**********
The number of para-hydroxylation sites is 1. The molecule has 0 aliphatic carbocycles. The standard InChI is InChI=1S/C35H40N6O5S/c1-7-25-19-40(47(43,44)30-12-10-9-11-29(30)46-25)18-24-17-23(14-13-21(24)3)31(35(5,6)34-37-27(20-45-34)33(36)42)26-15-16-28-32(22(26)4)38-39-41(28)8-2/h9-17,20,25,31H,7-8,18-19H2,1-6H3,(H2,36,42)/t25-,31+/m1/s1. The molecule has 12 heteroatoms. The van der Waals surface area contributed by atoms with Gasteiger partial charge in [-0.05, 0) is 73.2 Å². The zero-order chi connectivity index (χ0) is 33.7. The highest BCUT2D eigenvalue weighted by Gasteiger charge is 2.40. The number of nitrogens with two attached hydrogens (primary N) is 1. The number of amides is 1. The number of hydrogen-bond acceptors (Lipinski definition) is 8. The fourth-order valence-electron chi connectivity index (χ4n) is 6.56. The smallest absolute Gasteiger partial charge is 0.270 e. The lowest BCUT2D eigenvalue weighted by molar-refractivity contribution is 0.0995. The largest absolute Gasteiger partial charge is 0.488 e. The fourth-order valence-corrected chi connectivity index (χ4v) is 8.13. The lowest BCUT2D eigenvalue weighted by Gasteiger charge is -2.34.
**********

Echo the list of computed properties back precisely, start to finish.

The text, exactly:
The number of para-hydroxylation sites is 1. The molecule has 0 aliphatic carbocycles. The standard InChI is InChI=1S/C35H40N6O5S/c1-7-25-19-40(47(43,44)30-12-10-9-11-29(30)46-25)18-24-17-23(14-13-21(24)3)31(35(5,6)34-37-27(20-45-34)33(36)42)26-15-16-28-32(22(26)4)38-39-41(28)8-2/h9-17,20,25,31H,7-8,18-19H2,1-6H3,(H2,36,42)/t25-,31+/m1/s1. The molecule has 12 heteroatoms. The van der Waals surface area contributed by atoms with Gasteiger partial charge in [-0.05, 0) is 73.2 Å². The zero-order chi connectivity index (χ0) is 33.7. The highest BCUT2D eigenvalue weighted by Gasteiger charge is 2.40. The number of nitrogens with two attached hydrogens (primary N) is 1. The number of amides is 1. The number of hydrogen-bond acceptors (Lipinski definition) is 8. The fourth-order valence-electron chi connectivity index (χ4n) is 6.56. The smallest absolute Gasteiger partial charge is 0.270 e. The lowest BCUT2D eigenvalue weighted by molar-refractivity contribution is 0.0995. The largest absolute Gasteiger partial charge is 0.488 e. The fourth-order valence-corrected chi connectivity index (χ4v) is 8.13. The lowest BCUT2D eigenvalue weighted by Gasteiger charge is -2.34.